Posts tagged ‘ancient greece’

February 26, 2017

Ancient Greece and Rome in Tokyo, 2016

While I didn’t do any Trojan War reading in 2016 (a fact both unfortunate and baffling), I did do my best to enjoy the ancient art and artifacts that made their way through Tokyo, where I am currently living. Look below the jump for my photos of and comments about an ancient Greece exhibit at the Tokyo National Museum, a Pompeii wall painting exhibit at the Mori Arts Center Gallery, and a one-woman performance of Greek tragedy at the Akasaka CHANCE Theatre!

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November 27, 2015

Ancient Greece at the Royal Ontario Museum

In April of this year, I found myself in Toronto visiting a friend who was kind enough to take me to the Royal Ontario Museum. The museum is one of the largest I’ve yet been to and I’m pretty sure we didn’t even see half of it before our feet started throbbing, but of course the highlights for me were the Gallery of the Bronze Age Aegean and the Gallery of Greece. The ROM, unusual among the museums I’ve visited recently, allows photography in most of its galleries, so I hope you will enjoy my very amateur photos of these priceless works of art.

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September 15, 2014

Margalit Fox: “The Riddle of the Labyrinth”

The Riddle of the Labyrinth

Full Title: The Riddle of the Labyrinth: The Quest to Crack an Ancient Code
Pages: 346
First Published: 2013

Synopsis: In 1900, while excavating on Crete, the charismatic Victorian archaeologist Arthur Evans unearthed inscribed clay tablets amid the ruins of a lavish Bronze Age palace. Written by palace scribes circa 1450 B.C., the script they displayed – featuring outline drawings of swords, chariots, and horses’ heads, as well as other tiny pictograms – resembled no alphabet ever seen. Evans named the script Linear B, and from the start it posed a deep mystery. No one knew what language Linear B recorded, much less what the curious inscriptions meant. If the tablets could be deciphered, they would open a portal onto a refined, wealthy, and literate society that had flourished in Greek lands three thousand years earlier, a full millennium before the glories of the Classical Age.

The Riddle of the Labyrinth is the true story of the quest to solve one of the most mesmerizing riddles in history – Linear B – and of the three brilliant, obsessed, and ultimately doomed investigators whose combined work would eventually crack the code. […] Following the three investigators as they hunt down, analyze, and interpret a series of linguistic clues hidden within the script itself, The Riddle of the Labyrinth offers the first complete account of one of the most fascinating conundrums of all time.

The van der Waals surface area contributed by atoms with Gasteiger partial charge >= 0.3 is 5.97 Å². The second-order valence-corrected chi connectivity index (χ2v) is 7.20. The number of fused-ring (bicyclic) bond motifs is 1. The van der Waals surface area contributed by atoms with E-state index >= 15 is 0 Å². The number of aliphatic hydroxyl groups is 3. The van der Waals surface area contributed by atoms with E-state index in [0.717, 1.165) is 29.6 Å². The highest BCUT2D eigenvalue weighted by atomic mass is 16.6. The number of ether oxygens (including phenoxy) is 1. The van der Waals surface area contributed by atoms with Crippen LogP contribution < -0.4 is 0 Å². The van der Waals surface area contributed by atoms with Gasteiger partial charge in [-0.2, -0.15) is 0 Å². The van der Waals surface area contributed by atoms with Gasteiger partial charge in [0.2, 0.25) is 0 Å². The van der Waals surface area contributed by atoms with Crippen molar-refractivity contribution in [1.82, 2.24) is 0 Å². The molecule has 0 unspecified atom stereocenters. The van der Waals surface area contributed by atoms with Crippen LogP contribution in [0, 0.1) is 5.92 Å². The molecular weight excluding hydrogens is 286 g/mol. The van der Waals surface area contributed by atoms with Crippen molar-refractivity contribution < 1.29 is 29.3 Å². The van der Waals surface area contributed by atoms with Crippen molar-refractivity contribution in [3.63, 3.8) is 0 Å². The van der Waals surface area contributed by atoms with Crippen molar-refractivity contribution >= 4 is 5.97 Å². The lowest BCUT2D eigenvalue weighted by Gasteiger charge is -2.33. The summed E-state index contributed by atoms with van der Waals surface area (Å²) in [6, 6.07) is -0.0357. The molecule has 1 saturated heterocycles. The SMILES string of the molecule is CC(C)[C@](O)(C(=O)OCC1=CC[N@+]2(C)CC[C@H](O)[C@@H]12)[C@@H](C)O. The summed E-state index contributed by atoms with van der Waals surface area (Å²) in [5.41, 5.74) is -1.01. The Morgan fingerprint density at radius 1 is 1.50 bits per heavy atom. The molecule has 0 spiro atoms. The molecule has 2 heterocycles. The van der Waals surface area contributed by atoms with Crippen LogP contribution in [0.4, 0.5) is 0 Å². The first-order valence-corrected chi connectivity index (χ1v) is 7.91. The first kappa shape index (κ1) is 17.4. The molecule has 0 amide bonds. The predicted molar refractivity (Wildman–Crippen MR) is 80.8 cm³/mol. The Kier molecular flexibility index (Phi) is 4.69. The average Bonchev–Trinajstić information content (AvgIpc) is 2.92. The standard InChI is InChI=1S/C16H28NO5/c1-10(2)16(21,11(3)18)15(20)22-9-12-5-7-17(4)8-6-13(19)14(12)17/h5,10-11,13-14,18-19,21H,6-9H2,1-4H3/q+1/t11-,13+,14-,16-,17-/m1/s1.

Review: So you may have guessed that this book is not very much about the story of the Trojan War! But it’s about a Bronze Age script and it mentions the war enough that I feel justified posting about it, although in a rather shorter post than usual.

The Riddle of the Labyrinth tells the story of the decipherment of Linear B by following its three major players: archaeologist Arthur Evans, professor Alice Kober, and architect Michael Ventris. According to its introduction, this book is “the first complete account of the decipherment,” filling in what was previously unknown about Alice Kober’s years of work on the script. All three sections of the book are interesting, but I especially enjoyed reading about Kober and how dedicated she was to the decipherment at a time when it surely couldn’t have been easy to be a female scholar. I really appreciated how Fox handles this section, especially the way in which she only briefly mentions Kober’s apparent lack of interest in traditionally “feminine” goals, doesn’t disparage her for it, and then never brings it up again. Awesome!!

Before reading this book, I glanced at a couple reviews that suggested that a background in Linguistics would help readers to understand the discussions of the decipherment. I happen to have such a background, but I think what was more helpful was my familiarity with Japanese, a language that uses syllabic writing systems similar to the syllabic writing system Linear B turned out to be (spoiler?). But this book is definitely written for the general reader, and Fox includes enough explanation that I don’t think there’s any reason to worry. I suspect that anyone who’s interested in reading this book will have little problem understanding it.

As a big fan of Bronze Age Greece and an even bigger fan of languages, I super enjoyed this book. I learned a lot about how one goes about deciphering an ancient script and it was fascinating to read about the kind of perseverance the process requires. I even nerdily enjoyed reading the correspondence between scholars discussing their theories about Linear B. If any of the above appeals to you, I suspect Riddle of the Labyrinth will be as unputdownable for you as it was for me.

Buy it at:,